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A Glance at Some Recent Resolutions of the National Assembly
he full-house Special Committee of the National Assembly of our dear homeland, Pakistan, has two resolutions in front of it for special deliberation: one from the ruling majority, and the other from the official Opposition.
A Question of Principle
Before we take a detailed look at the questions raised in the two resolutions, we would like to submit, first of all, the following questions of principle:
A Basic Human Right and the Constitution
We answer both these questions in the negative. In our view, regardless of colour, race, and geographical and national divisions, it is an inalienable right of every human being to attribute himself to whichever religion he chooses, and no one in the world, nor any organization or Assembly can deprive him of this basic human right. The U.N. Charter of Rights, in the context of guaranteeing basic human rights, also accepts this right of every human being to attribute himself to the religion of his choice.
Similarly, Section 20 of the Constitution of Pakistan also accepts this basic right of every citizen of Pakistan. So therefore, this matter should be decided upon as a matter of principle as to whether or not this Committee is constitutionally entitled to deliberate upon the aforesaid resolutions?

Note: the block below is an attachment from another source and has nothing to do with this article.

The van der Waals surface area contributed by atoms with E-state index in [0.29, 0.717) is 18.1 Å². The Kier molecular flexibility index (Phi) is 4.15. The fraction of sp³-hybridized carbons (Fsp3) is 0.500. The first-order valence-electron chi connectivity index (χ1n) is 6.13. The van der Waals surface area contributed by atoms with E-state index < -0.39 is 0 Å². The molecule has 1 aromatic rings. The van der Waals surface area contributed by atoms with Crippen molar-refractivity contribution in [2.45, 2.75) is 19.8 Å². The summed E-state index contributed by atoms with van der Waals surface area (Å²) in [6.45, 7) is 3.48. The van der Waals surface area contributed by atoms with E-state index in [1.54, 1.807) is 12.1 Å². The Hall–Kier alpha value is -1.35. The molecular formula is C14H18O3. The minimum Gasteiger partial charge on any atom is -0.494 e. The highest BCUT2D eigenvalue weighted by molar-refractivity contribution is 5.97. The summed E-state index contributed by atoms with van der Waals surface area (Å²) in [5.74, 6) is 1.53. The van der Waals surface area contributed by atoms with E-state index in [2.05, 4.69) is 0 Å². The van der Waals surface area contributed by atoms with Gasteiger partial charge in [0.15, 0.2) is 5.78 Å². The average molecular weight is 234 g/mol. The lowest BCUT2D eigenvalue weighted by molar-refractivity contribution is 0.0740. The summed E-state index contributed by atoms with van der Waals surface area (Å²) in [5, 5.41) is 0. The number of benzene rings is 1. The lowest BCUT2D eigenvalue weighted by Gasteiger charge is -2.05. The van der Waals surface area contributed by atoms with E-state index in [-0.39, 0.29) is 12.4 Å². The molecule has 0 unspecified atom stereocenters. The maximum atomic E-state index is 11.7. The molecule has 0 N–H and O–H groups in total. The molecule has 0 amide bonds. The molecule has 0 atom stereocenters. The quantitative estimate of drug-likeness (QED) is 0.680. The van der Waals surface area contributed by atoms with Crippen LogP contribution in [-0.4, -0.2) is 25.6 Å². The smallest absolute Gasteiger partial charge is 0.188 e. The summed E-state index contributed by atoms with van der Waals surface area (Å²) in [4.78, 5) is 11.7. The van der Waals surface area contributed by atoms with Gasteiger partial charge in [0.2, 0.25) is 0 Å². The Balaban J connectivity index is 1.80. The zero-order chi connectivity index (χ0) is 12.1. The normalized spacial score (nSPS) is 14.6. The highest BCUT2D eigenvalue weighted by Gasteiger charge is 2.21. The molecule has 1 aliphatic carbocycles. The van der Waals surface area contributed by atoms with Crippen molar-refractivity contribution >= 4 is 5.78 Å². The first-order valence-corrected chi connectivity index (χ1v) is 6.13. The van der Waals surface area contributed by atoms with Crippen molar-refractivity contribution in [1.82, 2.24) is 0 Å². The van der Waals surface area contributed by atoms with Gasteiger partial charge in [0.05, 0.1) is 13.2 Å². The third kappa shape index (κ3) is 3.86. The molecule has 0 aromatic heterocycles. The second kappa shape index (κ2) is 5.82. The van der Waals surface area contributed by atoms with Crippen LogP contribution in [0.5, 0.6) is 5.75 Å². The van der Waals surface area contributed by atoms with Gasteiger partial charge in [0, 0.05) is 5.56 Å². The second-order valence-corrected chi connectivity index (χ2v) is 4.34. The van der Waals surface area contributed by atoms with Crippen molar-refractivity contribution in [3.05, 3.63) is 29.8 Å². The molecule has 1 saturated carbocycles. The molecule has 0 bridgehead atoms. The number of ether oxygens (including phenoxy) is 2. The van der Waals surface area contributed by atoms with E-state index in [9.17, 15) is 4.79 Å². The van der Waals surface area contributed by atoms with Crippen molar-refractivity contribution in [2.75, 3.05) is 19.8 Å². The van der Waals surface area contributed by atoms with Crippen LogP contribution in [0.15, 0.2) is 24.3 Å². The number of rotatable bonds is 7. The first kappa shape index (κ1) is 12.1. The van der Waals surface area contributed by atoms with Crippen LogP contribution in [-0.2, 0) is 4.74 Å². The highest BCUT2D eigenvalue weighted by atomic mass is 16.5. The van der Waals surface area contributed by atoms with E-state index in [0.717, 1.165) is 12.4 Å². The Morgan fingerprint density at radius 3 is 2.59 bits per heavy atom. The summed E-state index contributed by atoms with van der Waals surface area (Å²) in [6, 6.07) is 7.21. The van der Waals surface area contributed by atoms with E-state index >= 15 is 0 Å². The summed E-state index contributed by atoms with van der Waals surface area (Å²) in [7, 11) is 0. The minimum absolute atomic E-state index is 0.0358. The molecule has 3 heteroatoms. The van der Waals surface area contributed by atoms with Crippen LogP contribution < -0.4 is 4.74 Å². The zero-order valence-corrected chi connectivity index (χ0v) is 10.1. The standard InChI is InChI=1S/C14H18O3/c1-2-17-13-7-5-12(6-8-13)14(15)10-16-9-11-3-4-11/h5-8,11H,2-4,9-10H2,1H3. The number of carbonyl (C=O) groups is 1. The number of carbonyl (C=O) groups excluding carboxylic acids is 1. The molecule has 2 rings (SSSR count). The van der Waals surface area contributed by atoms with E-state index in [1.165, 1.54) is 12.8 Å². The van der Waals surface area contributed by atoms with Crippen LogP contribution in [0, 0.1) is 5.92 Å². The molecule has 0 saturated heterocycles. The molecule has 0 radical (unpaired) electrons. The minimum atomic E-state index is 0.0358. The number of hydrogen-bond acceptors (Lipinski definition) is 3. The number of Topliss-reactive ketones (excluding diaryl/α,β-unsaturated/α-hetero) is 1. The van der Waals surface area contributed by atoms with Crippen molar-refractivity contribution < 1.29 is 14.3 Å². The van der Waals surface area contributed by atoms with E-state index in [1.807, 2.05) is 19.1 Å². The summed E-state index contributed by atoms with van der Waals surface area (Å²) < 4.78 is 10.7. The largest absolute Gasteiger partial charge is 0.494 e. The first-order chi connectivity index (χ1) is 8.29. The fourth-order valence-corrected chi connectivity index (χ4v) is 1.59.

Human nature and conscience, too, do not empower any Assembly to deprive any individual or sect, of the right to choose to attribute himself to a particular religion; because in that case this right will have to be granted to every Assembly in the world. Some of the numerous untoward outcomes that will flow from the universal acceptance of this principle will, for instance, include the following:
It may be remembered that the Christian population of Pakistan is beginning to voice their concern that they are being deprived of their civil rights.
It is obvious that the above mentioned outcomes cannot be acceptable on the basis of reason and would unleash a host of unrest and misery in Pakistan as well as other countries of the world.
National Assembly and the Jurisdiction to Decide upon Religious Matters
No National Assembly can be considered entitled to deliberate upon such matters for yet another reason: its members, taken individually too, cannot be guaranteed to have the capability to decide upon religious matters.
The members of most National Assemblies in the world present their political manifestos to the voters and are elected on the basis of their political acumen. In Pakistan, the members of the present National Assembly were elected by majority vote on the basis of their political platform, notwithstanding the adverse edicts by the religious scholars prejudicial to their respective election.
So how can an Assembly composed of such individuals be entitled to sit in judgement over a religious sect and decide as to what is its religion?